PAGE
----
Maine Center for Disease Control & Prevention An Office of the Maine Department of Health and Human Services

We are a funded partner of the U.S. Centers for Disease Control and Prevention National Environmental Public Health Tracking Network.

National Environmental Public Health Tracking Network

Visit the national network to find data for other states and cities in the network.

Lead Poisoning: Track It, Prevent It. Turn information into action with new data about lead poisoning, screening, and risk factors for Maine and its towns, counties, and public health districts
It's getting hot up here. Heat illness and air conditioning data are available on the data portal. Find out who is at risk when the weather heats up.
Data at work. The Maine Tracking Network shows how a state law requiring carbon monoxide detectors is working to dramatically increase the number of detectors in rental homes in Maine.

Your Connection to Maine Environmental Public Health Data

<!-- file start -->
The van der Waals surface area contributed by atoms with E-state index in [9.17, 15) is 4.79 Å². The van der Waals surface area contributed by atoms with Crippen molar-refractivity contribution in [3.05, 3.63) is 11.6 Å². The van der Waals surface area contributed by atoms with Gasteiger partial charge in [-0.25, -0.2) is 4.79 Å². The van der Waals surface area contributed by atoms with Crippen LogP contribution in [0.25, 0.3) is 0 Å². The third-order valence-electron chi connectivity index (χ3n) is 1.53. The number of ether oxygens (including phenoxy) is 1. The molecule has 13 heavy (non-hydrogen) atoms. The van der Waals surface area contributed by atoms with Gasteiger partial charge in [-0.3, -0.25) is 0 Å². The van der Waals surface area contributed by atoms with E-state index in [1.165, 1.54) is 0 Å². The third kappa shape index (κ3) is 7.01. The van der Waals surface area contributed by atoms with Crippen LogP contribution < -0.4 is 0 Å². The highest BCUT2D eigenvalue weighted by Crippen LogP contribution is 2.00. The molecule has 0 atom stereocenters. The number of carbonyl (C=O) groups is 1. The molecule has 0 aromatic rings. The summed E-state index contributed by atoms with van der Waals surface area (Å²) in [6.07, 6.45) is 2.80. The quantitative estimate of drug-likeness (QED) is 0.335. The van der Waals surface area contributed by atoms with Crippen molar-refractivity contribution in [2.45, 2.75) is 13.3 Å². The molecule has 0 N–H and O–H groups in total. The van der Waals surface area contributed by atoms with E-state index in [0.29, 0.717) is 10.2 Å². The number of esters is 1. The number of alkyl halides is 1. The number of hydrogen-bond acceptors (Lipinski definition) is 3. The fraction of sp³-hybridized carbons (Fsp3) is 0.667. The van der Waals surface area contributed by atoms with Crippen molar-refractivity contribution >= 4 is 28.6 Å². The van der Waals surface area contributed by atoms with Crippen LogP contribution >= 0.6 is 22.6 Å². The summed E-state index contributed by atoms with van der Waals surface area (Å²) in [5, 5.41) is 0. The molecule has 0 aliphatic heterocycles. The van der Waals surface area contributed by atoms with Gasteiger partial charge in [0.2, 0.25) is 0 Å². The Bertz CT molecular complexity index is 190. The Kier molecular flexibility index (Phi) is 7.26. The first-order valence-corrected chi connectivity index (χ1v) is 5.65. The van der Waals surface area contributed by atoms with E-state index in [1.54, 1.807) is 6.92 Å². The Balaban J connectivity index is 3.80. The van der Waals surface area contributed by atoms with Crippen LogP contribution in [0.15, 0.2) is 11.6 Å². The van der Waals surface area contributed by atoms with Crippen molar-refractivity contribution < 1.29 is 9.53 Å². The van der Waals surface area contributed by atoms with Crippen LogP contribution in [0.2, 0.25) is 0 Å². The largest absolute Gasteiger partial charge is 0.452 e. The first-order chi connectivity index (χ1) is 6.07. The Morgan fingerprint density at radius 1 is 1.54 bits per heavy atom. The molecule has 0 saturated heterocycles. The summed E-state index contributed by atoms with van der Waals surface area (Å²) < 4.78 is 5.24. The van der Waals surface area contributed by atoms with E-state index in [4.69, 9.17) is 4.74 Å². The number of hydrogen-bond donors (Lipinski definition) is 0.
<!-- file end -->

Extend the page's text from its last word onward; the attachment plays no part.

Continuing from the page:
Data portal

Go to the Maine Tracking Network data portal to:

  • View health and environmental data
  • Search for health and environmental data by geographic region
  • Compare data across age groups, genders, regions, and time periods
  • Make and download your own customized tables, charts, and maps
  • Link to other state data and resources
  • Explore these topics in the data portal and on this site:
    • Air Quality
    • Asthma
    • Birth Defects
    • Birth Outcomes
    • Cancer
    • Carbon Monoxide Poisoning
    • Heat Illness
    • Lead Poisoning
    • Lyme Disease
    • Myocardial Infarction
    • Private Well Water
    • Public Water Supply

 

News

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Jul 06, 2016

Another major data release provides a look at lead poisoning in Maine towns, and provides estimates for blood lead levels of 5 ug/dL and higher.

May 09, 2016

After a major data release, local data about Lyme disease and deer ticks are now publicly available through the Maine Tracking Network’s interactive data portal.

Feb 15, 2016

Showering and taking a bath in well water high in arsenic are not significant arsenic exposure sources for children and adults, according to a new study by the Maine CDC and US CDC.